Very early in his career, VoIlenhoven organized The Society for Calvinistic Philosophy, which has chapter in various cities of The Netherlands and members in many foreign lands. According to the most recent list there are approximately 500 members living all the way from Amsterdam to Edmonton, from Dokkum, Friesland to Timor, India; . from Vienna to Indianapolis, from Zurich to Bloemfontein, from London to Tasmania, from Paramaribo, Suriname to Philadelphia. Indeed, this organization has a cosmopolitan complexion. It holds an annual meeting in the American Hotel in Amsterdam. For the discussions at the regional and annual meetings many scholarly articles are written, which are published in the various publications of the Society, which are sent to all memhers Chief among these publications is Philasaphia Reformata a quarterly that first appeared in 1935, which publishes learned articles in four languages and has an editorial staff embracing men on three continents. As I page some of the old issues the following names appear: Dr. J. Bohatec, Vienna, “Authoritat und Freiheit in der Gedankenwelt Calvins;” Prof. H . Dooyeweerd, “Het Tijdsprobleem in de Wijsbegeerte der Wetsidee;” H.J. Straus of South Africa, “Die Economie begrip bei Othmar Spann;” Dr. Jacob Hoogstra of the United States, “Humanism in America;” Dr. G. K. Schoep of Amsterdam, “Neurose en Religie,” and others. These are representative and give some perspective of the scope of the magazine.3 The other publications of the Society are Conespandentie-Bladen and Mededeelingen in which the results of current scientific research by members is made available to all the membership. In the November issue for 1952 an index indicates that articles have appeared under such varied rubrics as: Biblical interpretation, practical Christianity, philosophy (general and special) where such titles as these appear: “Aesthetic Aspects of Time,” “The Problem of Time,” “Das Problem der Kausalitat in der Modernen Quantenphysik,” “Introduction to the Philosophy of Mathematics,” etc.; biology, history, economics, aesthetics, Philosophy of Law, philosophy of faith, pedagogy. One could go on in this fashion, but perhaps this will suffice to give a birds-eye view of the scope of the work. One more matter to be mentioned with regard to Prof. Vollenhoven. The first volume of his larger life’s work recently appeared. It is a history of philosophy, reconstructed from the Calvinistic point of view, to consist of nine volumes. This first volume deals with Greek philosophy prior to Plato and is a very detailed study in which the continuity of philosophic thought is carefully traced. Due to the bias with which the work is written, namely, the Calvinistic presupposition of the absolute authority of the Word of God, some reviewers have been very unkind in their critical evaluation.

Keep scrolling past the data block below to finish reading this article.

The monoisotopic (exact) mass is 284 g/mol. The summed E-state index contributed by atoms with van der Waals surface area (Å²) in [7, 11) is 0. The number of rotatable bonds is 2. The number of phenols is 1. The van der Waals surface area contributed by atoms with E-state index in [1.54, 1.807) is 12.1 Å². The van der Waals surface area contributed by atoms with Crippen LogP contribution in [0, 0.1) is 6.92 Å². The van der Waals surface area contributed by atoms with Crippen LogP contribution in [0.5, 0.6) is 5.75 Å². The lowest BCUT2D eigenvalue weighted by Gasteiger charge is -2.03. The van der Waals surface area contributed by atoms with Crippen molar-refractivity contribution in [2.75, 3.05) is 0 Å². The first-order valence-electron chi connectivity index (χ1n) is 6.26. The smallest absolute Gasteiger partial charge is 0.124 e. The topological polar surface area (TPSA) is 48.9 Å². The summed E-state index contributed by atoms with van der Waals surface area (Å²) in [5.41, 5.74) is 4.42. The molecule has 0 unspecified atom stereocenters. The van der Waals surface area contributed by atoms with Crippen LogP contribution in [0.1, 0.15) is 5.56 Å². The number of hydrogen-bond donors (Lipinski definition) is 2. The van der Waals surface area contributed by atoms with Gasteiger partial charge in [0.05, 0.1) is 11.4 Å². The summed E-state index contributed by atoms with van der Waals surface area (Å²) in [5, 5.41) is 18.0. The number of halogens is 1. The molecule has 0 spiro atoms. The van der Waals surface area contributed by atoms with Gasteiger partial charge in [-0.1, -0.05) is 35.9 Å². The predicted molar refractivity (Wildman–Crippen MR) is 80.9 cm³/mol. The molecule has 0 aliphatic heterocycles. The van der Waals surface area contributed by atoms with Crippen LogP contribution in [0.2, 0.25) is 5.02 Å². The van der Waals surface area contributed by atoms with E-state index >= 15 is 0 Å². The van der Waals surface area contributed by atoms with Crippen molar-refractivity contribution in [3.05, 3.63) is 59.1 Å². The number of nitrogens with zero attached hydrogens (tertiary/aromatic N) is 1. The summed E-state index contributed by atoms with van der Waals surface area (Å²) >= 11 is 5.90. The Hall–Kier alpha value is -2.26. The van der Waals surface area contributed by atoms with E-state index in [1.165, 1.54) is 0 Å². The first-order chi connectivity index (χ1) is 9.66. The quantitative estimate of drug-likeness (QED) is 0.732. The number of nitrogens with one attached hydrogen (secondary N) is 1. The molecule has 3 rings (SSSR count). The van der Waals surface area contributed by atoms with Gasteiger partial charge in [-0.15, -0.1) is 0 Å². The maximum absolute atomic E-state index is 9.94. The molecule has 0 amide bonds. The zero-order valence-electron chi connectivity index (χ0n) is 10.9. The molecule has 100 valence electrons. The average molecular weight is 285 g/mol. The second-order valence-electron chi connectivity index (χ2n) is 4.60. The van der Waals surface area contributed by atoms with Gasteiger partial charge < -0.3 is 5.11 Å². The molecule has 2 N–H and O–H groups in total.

Dr. K.J. Popma came into the fray, however, to write a brilliant article on the crucial problem of historical method and historical continuity (it is entitled: “Historische Methode en Historische Continuiteit”).4 In this contribution Popma vigorously and successfully defends Vollenhoven against his critics, so successfully, in fact, that Popma has been the recipient of congratulations and honors from various individuals and groups.